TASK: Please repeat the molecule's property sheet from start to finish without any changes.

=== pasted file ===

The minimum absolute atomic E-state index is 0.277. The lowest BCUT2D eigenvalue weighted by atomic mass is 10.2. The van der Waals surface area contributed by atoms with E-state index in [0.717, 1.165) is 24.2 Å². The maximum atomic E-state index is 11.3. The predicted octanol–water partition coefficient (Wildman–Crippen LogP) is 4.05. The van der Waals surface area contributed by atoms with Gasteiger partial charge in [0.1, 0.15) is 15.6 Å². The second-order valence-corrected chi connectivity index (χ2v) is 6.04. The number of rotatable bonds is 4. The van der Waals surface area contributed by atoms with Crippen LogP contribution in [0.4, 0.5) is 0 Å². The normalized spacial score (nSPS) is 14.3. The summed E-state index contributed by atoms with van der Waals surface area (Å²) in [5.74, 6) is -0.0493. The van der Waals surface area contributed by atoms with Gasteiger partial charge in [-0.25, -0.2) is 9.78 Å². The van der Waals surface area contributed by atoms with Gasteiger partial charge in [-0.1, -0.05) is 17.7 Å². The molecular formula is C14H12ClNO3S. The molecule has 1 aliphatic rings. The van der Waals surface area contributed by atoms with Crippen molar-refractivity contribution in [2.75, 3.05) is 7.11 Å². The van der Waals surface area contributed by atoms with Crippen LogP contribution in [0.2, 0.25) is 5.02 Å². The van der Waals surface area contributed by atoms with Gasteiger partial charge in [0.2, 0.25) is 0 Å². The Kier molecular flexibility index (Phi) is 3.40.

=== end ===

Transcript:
The minimum absolute atomic E-state index is 0.277. The lowest BCUT2D eigenvalue weighted by atomic mass is 10.2. The van der Waals surface area contributed by atoms with E-state index in [0.717, 1.165) is 24.2 Å². The maximum atomic E-state index is 11.3. The predicted octanol–water partition coefficient (Wildman–Crippen LogP) is 4.05. The van der Waals surface area contributed by atoms with Gasteiger partial charge in [0.1, 0.15) is 15.6 Å². The second-order valence-corrected chi connectivity index (χ2v) is 6.04. The number of rotatable bonds is 4. The van der Waals surface area contributed by atoms with Crippen LogP contribution in [0.4, 0.5) is 0 Å². The normalized spacial score (nSPS) is 14.3. The summed E-state index contributed by atoms with van der Waals surface area (Å²) in [5.74, 6) is -0.0493. The van der Waals surface area contributed by atoms with Gasteiger partial charge in [-0.25, -0.2) is 9.78 Å². The van der Waals surface area contributed by atoms with Gasteiger partial charge in [-0.1, -0.05) is 17.7 Å². The molecular formula is C14H12ClNO3S. The molecule has 1 aliphatic rings. The van der Waals surface area contributed by atoms with Crippen molar-refractivity contribution in [2.75, 3.05) is 7.11 Å². The van der Waals surface area contributed by atoms with Crippen LogP contribution in [0.2, 0.25) is 5.02 Å². The van der Waals surface area contributed by atoms with Gasteiger partial charge in [0.2, 0.25) is 0 Å². The Kier molecular flexibility index (Phi) is 3.40.